.
dscn8459I am superstitious so if I plant dormant snowdrops in the fall, they get a reused plastic tag and part of a bamboo garden stake until they come up in the spring.
.
dscn8460I also use bamboo poles, hammered solidly into the ground, if the snowdrops are planted in an area where a lot of leaves fall and obscure the metal and plastic stakes.  The photo below shows what I found under the leaves.
.
dscn8452I may not have remembered that this snowdrop grouping was there if it hadn’t been marked with the bamboo stake.

.

I realize that not everyone is obsessed with snowdrops, but this system can be used for any plant collection that has grown to the point where its size exceeds the mental capacity of the collector  :-).  I grow about 30 varieties of epimediums and keep a chronological handwritten record plus metal and plastic markers outside.  European wood anemones get metal tags and a handwritten list.  Mini hostas are marked with plastic tags and recorded haphazardly.  The rest of the plants have to rely on invoices and various notations in garden journals.  Every winter I consider making a complete database of all the plants at Carolyn’s Shade Gardens but the prospect is daunting.

Carolyn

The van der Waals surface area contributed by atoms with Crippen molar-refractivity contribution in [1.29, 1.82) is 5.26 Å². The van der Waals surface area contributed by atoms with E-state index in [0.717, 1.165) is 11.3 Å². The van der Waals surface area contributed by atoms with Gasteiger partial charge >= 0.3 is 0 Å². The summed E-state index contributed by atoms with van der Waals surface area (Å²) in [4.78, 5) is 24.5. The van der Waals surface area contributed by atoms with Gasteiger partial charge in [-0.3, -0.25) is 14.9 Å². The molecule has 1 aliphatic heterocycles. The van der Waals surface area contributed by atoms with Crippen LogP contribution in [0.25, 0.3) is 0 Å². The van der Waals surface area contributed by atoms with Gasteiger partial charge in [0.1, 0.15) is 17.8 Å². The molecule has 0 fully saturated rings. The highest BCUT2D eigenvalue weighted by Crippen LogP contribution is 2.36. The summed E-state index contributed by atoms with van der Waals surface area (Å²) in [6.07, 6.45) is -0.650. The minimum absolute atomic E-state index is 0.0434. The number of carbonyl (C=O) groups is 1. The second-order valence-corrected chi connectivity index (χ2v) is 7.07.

.

Nursery Happenings: You can sign up to receive catalogues and emails about nursery events by sending your full name and phone number to carolynsshadegardens@verizon.net.  Subscribing to my blog does not sign you up to receive this information.  Please indicate if you will be shopping at the nursery or are mail order only.

Carolyn’s Shade Gardens is a local retail nursery in Bryn Mawr, Pennsylvania, U.S., zone 6b/7a. The only plants that we mail order are snowdrops and miniature hostas and only within the US.

Facebook: Carolyn’s Shade Gardens has a Facebook Page where I post single photos, garden tips, and other information that doesn’t fit into a blog post. You can look at my Facebook page here or click the Like button on my right sidebar here.

Notes: Every word that appears in orange on my blog is a link that you can click for more information. If you want to return to my blog’s homepage to access the sidebar information (catalogues, previous articles, etc.) or to subscribe to my blog, just click here.

%d bloggers like this: